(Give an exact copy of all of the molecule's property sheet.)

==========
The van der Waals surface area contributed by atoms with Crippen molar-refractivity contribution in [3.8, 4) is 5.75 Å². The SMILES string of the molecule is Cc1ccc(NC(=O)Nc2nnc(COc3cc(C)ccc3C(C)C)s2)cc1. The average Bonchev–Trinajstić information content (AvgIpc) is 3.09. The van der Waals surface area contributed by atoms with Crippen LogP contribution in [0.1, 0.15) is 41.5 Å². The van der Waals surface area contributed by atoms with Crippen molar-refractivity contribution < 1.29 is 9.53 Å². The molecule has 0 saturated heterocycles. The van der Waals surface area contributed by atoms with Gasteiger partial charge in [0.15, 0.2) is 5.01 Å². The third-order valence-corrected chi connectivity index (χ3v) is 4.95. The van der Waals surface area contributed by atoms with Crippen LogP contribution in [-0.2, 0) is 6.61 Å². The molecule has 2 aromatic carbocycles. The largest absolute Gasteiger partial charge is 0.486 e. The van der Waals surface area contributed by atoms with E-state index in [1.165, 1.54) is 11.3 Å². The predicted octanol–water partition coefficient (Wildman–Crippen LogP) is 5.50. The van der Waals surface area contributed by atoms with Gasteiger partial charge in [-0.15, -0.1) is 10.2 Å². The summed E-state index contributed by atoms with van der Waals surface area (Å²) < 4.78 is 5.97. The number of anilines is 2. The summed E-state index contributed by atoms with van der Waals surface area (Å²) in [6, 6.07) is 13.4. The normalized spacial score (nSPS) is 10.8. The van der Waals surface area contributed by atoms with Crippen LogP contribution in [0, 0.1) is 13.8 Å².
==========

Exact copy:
The van der Waals surface area contributed by atoms with Crippen molar-refractivity contribution in [3.8, 4) is 5.75 Å². The SMILES string of the molecule is Cc1ccc(NC(=O)Nc2nnc(COc3cc(C)ccc3C(C)C)s2)cc1. The average Bonchev–Trinajstić information content (AvgIpc) is 3.09. The van der Waals surface area contributed by atoms with Crippen LogP contribution in [0.1, 0.15) is 41.5 Å². The van der Waals surface area contributed by atoms with Crippen molar-refractivity contribution < 1.29 is 9.53 Å². The molecule has 0 saturated heterocycles. The van der Waals surface area contributed by atoms with Gasteiger partial charge in [0.15, 0.2) is 5.01 Å². The third-order valence-corrected chi connectivity index (χ3v) is 4.95. The van der Waals surface area contributed by atoms with Crippen LogP contribution in [-0.2, 0) is 6.61 Å². The molecule has 2 aromatic carbocycles. The largest absolute Gasteiger partial charge is 0.486 e. The van der Waals surface area contributed by atoms with E-state index in [1.165, 1.54) is 11.3 Å². The predicted octanol–water partition coefficient (Wildman–Crippen LogP) is 5.50. The van der Waals surface area contributed by atoms with Gasteiger partial charge in [-0.15, -0.1) is 10.2 Å². The summed E-state index contributed by atoms with van der Waals surface area (Å²) < 4.78 is 5.97. The number of anilines is 2. The summed E-state index contributed by atoms with van der Waals surface area (Å²) in [6, 6.07) is 13.4. The normalized spacial score (nSPS) is 10.8. The van der Waals surface area contributed by atoms with Crippen LogP contribution in [0, 0.1) is 13.8 Å².